Considering the status of pulmonary edema, the cat was treated with furosemide (1 mg/kg every 8 hr, IV; Lasix tab, Handok Pharm, Seoul, Korea) with oxygen supplementation. In addition, a 1 day of hospitalization significantly improved cardiomegaly and pulmonary vessel dilatation (Fig. 2B). Tachypnea was improved from 90/min to 40/min (20-30/min). After discharge, the cat was managed at home with oral drugs: furosemide (2 mg/kg PO bid; Lasix tab, Handok Pharm, Seoul, Korea), pimobendan (0.25 mg/kg PO bid; Vetmedin tab, Meda Manufacturing GmbH, Cologne, Germany), ramipril (0.125 mg/kg PO sid; Tritace tab, Handok Pharm, Seoul, Korea) were prescribed for the congestive heart condition; and sildenafil (1 mg/kg PO bid; Palpal tab, HanmiParhm, Seoul, Korea) was prescribed for PAH.

Subsequent rechecks were performed every month, via radiology and blood tests (CBC, Chemistry). Echocardiological examination was performed 3 months later. CBC revealed a normal level of erythrocytes. There was a mild uptrend of creatinine which was attributed to the prescribed diuretics. Radiographic examination confirmed proper maintenance of cardiomegaly and pulmonary vessel dilatation. Tachypnea and weight loss improved gradually.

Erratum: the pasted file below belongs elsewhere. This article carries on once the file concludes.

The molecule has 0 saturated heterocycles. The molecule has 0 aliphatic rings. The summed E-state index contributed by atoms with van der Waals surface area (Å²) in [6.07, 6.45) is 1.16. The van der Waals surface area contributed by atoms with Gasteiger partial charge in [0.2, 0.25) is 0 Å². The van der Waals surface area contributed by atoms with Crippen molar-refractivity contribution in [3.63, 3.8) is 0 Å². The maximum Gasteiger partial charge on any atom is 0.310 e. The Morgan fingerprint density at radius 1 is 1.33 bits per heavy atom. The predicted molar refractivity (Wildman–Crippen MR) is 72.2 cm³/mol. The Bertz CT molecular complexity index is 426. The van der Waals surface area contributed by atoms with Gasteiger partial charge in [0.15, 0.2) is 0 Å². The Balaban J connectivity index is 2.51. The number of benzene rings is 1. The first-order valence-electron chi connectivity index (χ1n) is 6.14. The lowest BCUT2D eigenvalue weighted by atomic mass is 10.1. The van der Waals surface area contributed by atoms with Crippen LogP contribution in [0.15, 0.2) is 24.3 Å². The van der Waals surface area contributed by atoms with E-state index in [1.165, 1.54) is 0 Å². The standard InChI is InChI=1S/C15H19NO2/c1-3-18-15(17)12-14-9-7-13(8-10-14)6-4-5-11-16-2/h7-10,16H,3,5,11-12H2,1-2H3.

A progression of hemodynamic disorder was observed after 3 months and details that could not be detected in the initial examination were confirmed. Aorta was positioned over VSD. RV wall hypertrophy progressed to 8.9 mm (Fig. 4A). The interventricular septum bulged toward LA following increased RA pressure. PS caused by hypoplastic annulus was accompanied by post-stenotic dilation (Fig. 4B). Continuous Doppler echocardiography revealed a shunt flow velocity of 4.2 m/sec in the left-to-right direction, suggesting disease progression compared with 3 months ago (Fig. 4C). Pulmonary artery flow rate (3.7 m/sec) and pulmonary regurgitation (4.3 m/sec) were similar to those of 3 months ago. Bubble study of the right parasternal long axis (5-chamber view) revealed VSD shunt flow direction. L-R shunt was dominant, but during the early diastole, a partial flow along the right-to-left direction was detected, which established a bi-directional shunt flow (Table 1).